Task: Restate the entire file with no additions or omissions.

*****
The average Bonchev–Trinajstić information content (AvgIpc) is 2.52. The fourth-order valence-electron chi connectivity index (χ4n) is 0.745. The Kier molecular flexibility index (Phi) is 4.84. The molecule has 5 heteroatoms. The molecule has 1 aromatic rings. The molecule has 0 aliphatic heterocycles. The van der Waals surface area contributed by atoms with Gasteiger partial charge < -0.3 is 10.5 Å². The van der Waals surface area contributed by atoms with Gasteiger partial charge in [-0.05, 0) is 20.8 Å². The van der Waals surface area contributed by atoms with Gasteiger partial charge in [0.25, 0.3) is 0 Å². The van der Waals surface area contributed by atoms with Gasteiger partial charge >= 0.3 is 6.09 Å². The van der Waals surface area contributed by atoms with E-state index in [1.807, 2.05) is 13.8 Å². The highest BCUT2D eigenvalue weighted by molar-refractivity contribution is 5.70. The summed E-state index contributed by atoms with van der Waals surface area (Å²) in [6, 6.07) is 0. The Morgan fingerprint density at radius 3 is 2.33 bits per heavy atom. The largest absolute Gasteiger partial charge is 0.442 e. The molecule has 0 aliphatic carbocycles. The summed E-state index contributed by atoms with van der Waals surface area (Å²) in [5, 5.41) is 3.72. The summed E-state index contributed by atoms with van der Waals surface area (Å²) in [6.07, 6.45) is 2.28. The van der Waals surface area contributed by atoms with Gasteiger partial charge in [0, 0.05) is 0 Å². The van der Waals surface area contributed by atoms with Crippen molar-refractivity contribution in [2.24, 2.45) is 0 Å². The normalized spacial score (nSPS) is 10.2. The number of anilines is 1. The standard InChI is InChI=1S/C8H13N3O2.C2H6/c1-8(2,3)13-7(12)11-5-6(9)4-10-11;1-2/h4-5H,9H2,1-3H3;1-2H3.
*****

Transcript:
The average Bonchev–Trinajstić information content (AvgIpc) is 2.52. The fourth-order valence-electron chi connectivity index (χ4n) is 0.745. The Kier molecular flexibility index (Phi) is 4.84. The molecule has 5 heteroatoms. The molecule has 1 aromatic rings. The molecule has 0 aliphatic heterocycles. The van der Waals surface area contributed by atoms with Gasteiger partial charge < -0.3 is 10.5 Å². The van der Waals surface area contributed by atoms with Gasteiger partial charge in [-0.05, 0) is 20.8 Å². The van der Waals surface area contributed by atoms with Gasteiger partial charge in [0.25, 0.3) is 0 Å². The van der Waals surface area contributed by atoms with Gasteiger partial charge >= 0.3 is 6.09 Å². The van der Waals surface area contributed by atoms with E-state index in [1.807, 2.05) is 13.8 Å². The highest BCUT2D eigenvalue weighted by molar-refractivity contribution is 5.70. The summed E-state index contributed by atoms with van der Waals surface area (Å²) in [6, 6.07) is 0. The Morgan fingerprint density at radius 3 is 2.33 bits per heavy atom. The largest absolute Gasteiger partial charge is 0.442 e. The molecule has 0 aliphatic carbocycles. The summed E-state index contributed by atoms with van der Waals surface area (Å²) in [5, 5.41) is 3.72. The summed E-state index contributed by atoms with van der Waals surface area (Å²) in [6.07, 6.45) is 2.28. The van der Waals surface area contributed by atoms with Gasteiger partial charge in [0, 0.05) is 0 Å². The van der Waals surface area contributed by atoms with Crippen molar-refractivity contribution in [2.24, 2.45) is 0 Å². The normalized spacial score (nSPS) is 10.2. The number of anilines is 1. The standard InChI is InChI=1S/C8H13N3O2.C2H6/c1-8(2,3)13-7(12)11-5-6(9)4-10-11;1-2/h4-5H,9H2,1-3H3;1-2H3.